New (or Ancient) Ways of Winning
Anita Sharpe on Culture
Over the years, I occasionally bought tires from a local company called DeKalb Tire. Prices were competitive, service was fine -- but the real draw was its convenience (near my home and across the street from a Starbucks.) A few weeks ago, when I woke up to a flat tire, I called DeKalb Tire to see if they could send someone out to change it and braced myself for the service charge. Within 30 minutes, an employee arrived at my house, added air to the tire and asked me to follow him to shop so he could patch it. Total bill: $15.
Hmm, this is strange, I thought. Since when does any company these days pass up an opportunity to soak a customer for as many fees as possible? They likely lost money on that transaction, but they gained a customer for life.
So yesterday, when I needed two new tires and an oil change, I took my car to DeKalb Tire and noticed something different to the left of the entrance -- a Feng Shui-looking waterfall. If you know anything about the ancient Chinese practice of Feng Shui, you know that cascading water is associated with wealth and good fortune; major Asian companies almost always bring in Feng Shui consultants when building or decorating their offices.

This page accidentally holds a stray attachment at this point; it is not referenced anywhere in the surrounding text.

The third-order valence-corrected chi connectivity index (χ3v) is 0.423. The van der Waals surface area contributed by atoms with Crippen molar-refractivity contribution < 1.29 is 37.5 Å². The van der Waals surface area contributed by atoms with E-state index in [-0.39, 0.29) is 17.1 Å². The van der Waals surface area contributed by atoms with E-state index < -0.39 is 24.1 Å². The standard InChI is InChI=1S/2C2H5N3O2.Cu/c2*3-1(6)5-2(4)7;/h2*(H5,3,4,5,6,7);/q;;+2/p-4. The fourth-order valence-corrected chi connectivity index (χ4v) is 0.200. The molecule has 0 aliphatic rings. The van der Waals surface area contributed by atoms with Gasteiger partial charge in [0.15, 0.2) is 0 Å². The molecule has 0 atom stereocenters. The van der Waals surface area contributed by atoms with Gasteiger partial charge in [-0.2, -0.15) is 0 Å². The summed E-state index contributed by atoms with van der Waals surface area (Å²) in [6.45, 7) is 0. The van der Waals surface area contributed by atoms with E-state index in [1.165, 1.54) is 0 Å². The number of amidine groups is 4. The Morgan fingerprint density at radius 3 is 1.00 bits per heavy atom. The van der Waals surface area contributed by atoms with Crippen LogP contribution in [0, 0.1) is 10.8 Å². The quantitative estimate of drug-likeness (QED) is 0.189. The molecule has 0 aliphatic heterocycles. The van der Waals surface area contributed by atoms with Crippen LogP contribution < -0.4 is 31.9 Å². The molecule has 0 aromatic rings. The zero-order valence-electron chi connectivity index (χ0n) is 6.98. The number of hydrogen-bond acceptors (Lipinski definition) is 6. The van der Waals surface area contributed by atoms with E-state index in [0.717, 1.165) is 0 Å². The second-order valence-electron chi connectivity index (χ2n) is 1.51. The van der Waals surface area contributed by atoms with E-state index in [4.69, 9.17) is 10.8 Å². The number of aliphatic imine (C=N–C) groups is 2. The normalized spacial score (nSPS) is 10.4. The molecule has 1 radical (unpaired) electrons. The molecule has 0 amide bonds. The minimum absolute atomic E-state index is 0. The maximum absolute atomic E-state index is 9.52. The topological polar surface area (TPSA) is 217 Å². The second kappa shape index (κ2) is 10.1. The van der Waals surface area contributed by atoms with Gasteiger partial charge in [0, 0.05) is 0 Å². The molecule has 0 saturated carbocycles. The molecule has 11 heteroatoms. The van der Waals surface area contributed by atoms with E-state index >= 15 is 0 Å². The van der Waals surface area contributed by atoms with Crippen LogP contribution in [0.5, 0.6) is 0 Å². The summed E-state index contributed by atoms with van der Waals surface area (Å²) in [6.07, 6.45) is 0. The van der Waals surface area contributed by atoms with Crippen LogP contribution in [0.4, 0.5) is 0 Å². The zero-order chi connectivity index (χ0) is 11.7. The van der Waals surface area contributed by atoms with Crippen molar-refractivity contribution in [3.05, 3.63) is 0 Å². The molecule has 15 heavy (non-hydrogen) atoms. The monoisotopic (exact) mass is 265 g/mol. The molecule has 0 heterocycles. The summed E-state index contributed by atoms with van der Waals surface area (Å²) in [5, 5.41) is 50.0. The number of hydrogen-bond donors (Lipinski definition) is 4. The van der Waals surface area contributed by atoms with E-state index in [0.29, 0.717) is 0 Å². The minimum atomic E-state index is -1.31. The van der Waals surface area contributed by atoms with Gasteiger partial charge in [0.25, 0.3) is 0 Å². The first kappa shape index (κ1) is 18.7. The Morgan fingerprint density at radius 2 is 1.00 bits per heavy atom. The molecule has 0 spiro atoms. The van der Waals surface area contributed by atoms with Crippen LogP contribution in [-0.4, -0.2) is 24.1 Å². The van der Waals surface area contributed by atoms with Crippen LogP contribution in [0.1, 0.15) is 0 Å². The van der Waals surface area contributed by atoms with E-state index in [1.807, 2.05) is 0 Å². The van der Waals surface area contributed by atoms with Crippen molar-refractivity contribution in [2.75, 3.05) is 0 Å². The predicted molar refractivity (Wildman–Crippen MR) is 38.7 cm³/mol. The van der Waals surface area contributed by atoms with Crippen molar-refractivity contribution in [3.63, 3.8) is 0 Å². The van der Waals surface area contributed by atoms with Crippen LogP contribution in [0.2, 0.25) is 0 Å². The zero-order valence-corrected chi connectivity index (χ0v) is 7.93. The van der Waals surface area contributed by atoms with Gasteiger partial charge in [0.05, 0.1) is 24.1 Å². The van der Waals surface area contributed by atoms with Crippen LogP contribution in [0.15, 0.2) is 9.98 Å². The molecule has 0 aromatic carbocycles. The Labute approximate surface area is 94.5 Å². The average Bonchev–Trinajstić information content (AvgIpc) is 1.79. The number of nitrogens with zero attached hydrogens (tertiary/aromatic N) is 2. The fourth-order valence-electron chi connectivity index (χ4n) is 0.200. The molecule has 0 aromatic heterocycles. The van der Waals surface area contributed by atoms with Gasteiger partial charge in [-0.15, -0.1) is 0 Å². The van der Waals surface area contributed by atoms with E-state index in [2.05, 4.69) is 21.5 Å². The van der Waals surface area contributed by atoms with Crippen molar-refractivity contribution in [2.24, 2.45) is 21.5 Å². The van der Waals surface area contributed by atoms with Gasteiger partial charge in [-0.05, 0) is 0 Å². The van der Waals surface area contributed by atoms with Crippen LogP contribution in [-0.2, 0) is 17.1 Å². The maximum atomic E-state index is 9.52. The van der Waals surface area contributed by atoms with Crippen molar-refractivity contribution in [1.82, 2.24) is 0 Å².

I asked a manager if the recent addition of the waterfall was at all related to Feng Shui. 'Well, yeah,' he said. Meanwhile, the waiting room was packed and I have never seen so many mechanics on duty there.
Coincidence? Or is it another indication that the companies most willing to venture beyond conventional Western wisdom (no matter how mainstream their basic businesses) are the companies that will flourish now and in the future?